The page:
The Fiery Star, a full-rigged clipper of 1,361 tons, London-bound from Brisbane, met with misadventure of the worst kind—fire at sea—when 150 miles northwest of the Chatham Islands. Fire broke out in her cargo of wool on 19 April 1865, and a course was set for Hauraki Gulf; but after four days the captain decided to abandon ship. Seventy-eight of her passengers and crew, with Captain W. H. Yule, took to the boats, and were never seen again, but the chief officer and 17 of the crew who stayed behind and fought the flames for nearly three weeks, while at the same time working the ship towards land, were taken off by the ship Dauntless half an hour before the Fiery Star foundered in a mass of flames. They were then only about 15 miles from the New Zealand coast.

Burning of the Fiery Star - engraving

This engraving of the burning by Frederick Grosse can be found on the State Library of Victoria’s website.  And NZ Bound has a further summation of the information available including the names of the surviving crew.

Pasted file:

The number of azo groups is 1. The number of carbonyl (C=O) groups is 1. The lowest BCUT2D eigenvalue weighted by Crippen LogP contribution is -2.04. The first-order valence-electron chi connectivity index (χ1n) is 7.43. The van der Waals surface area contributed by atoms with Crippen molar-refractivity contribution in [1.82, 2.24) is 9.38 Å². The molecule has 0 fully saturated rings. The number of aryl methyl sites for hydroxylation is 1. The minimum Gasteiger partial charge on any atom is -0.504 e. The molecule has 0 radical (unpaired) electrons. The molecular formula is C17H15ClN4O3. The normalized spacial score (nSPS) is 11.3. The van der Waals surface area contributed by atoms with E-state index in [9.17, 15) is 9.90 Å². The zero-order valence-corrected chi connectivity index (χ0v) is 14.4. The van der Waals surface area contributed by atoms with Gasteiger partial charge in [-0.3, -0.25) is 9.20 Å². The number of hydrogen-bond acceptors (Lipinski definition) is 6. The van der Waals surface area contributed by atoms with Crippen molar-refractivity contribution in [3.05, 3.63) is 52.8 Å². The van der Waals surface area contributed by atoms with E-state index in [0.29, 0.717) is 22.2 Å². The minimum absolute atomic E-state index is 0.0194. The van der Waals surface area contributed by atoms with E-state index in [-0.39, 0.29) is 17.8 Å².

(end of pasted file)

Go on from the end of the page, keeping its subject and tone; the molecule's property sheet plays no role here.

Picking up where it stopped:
I have wondered what exactly the Fiery Star was doing off the Chatham Islands which are 680km (420mi) south-east of New Zealand.  It would imply they were going around Cape Horn – the Panama Canal didn’t exist at this point.  It is noted as being the most hazardous way of getting from Australia to Europe.  Not a route I would have picked!

So, if we’ve learnt anything, don’t put the word ‘Fiery’ in the name of your ship!  It’s tempting fate.

The American Connection

Updated: 19 December 2013

[A less current variation on this story appears in the October 2013 issue of the New Zealand Genealogist.  The theme of the issue was family taonga (Maori for treasure) and it features the bible I have inherited which belonged to Emily.  ScanTranscript.]

I am 1/16th American.  My great-great grandmother Emily Kinley Wilson was born in Cressona, Schuylkill County, Pennsylvania in 1854, the daughter of William E Wilson of Magherafelt, Londonderry, Ireland.  She died in Auckland, New Zealand in 1939.